I decided to walk on the beach again this morning, even though there was a light drizzle, a litte after sunrise.
I ended up walking all the way to here — known as Peck’s Lake…. and renowned for its snook fishing.
It was roughly a 4 – 5 mile round-trip walk in the sand, on a protected patch of barrier island near where I live.
The color of the aquarelle water and the pastel sky were particularly beautiful today.
I ended up checking out the beach replenishment project that is going on.
In the pictures you see above, bulldozers are creating an island berm on the shore, with a small channel that is being filled by a pipe with water and sand sluicing through.
Here’s a webcam that allows you to view the project’s slow progress. The page also has lot of tidal and meteorological information, as well as some cool pics.
This sand is being dredged up from a nearby inlet (the St. Lucie River inlet)… and brought to Peck’s Lake on top of flat barges, then funneled from the Intracoastal Waterway via a huge, partially-submerged pipe over the dunes and onto the beach.
Not really sure if all the chemicals that must seep into the sand from the Lake Okeechobee toxic discharges all wash away.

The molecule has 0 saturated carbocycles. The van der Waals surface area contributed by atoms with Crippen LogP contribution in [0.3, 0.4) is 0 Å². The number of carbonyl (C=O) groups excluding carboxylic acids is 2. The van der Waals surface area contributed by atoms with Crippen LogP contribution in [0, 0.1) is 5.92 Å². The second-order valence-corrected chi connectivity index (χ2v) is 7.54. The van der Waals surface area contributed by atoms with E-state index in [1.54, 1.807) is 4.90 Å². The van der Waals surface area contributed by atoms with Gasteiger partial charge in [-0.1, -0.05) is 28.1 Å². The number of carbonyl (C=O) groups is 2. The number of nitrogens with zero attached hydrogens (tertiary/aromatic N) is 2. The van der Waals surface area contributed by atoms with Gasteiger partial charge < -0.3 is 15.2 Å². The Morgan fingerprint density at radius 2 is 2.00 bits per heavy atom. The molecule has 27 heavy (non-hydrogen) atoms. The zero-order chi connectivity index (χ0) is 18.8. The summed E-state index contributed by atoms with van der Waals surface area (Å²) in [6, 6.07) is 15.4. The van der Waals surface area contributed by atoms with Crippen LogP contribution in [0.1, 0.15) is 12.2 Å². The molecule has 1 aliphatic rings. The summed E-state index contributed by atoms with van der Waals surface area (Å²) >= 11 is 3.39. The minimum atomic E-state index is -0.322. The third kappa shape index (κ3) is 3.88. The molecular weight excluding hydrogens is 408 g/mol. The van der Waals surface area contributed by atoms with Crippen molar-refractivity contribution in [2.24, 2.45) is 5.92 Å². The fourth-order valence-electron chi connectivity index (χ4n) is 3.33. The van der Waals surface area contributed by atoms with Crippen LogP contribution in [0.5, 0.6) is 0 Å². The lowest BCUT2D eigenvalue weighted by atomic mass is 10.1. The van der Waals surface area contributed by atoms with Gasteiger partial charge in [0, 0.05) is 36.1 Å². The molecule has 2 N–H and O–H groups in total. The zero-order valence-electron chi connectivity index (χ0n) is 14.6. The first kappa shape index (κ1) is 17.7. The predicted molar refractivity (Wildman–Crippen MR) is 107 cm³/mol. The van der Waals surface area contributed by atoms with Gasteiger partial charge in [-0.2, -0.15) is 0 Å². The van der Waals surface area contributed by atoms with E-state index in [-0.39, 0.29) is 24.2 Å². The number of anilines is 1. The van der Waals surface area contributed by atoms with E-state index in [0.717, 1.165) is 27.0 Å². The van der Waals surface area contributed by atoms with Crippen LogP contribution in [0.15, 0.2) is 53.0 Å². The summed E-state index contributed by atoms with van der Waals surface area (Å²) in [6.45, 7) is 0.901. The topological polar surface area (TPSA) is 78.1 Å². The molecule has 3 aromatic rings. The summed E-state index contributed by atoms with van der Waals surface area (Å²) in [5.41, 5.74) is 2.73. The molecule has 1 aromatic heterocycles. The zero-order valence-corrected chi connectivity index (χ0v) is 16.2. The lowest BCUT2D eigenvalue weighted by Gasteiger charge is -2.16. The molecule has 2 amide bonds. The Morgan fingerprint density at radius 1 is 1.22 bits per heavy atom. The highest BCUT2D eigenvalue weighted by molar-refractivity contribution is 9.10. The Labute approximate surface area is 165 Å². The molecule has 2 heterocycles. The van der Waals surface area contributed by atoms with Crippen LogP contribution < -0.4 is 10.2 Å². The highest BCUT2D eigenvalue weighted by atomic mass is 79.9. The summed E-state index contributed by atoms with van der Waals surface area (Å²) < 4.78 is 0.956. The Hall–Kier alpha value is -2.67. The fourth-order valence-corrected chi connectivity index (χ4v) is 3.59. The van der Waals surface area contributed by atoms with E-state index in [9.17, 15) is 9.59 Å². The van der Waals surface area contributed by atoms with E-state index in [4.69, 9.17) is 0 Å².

I certainly hope so: this summer, this semi tropical ocean water was the color of iodine on some days.
In addition, this year the sand dunes were very high — possibly resulting from last year’s replenishment. Many sea turtle dug their nests too close to the waterline, since, on large swaths of the beach, the poor chelonians had to climb 4-5 foot dunes to lay their eggs.
Be that as it may, there are really few places left these days where you can go on solitary walks like this, and see so much beauty. This is one of the few such places remaining in the southeast of the United States.
The last pic you see in my video montage above is of my German shepherd puppy.
I brought her with me to another park, later,to take a closer look at the dredging going on in the inlet, which you can see in the distance in some of the pics.
I definitely got a workout today!
Here’s a panoramic view of what the place looked like the following day.
Erin McGrath and Needlepointland.com, 2012 – 2016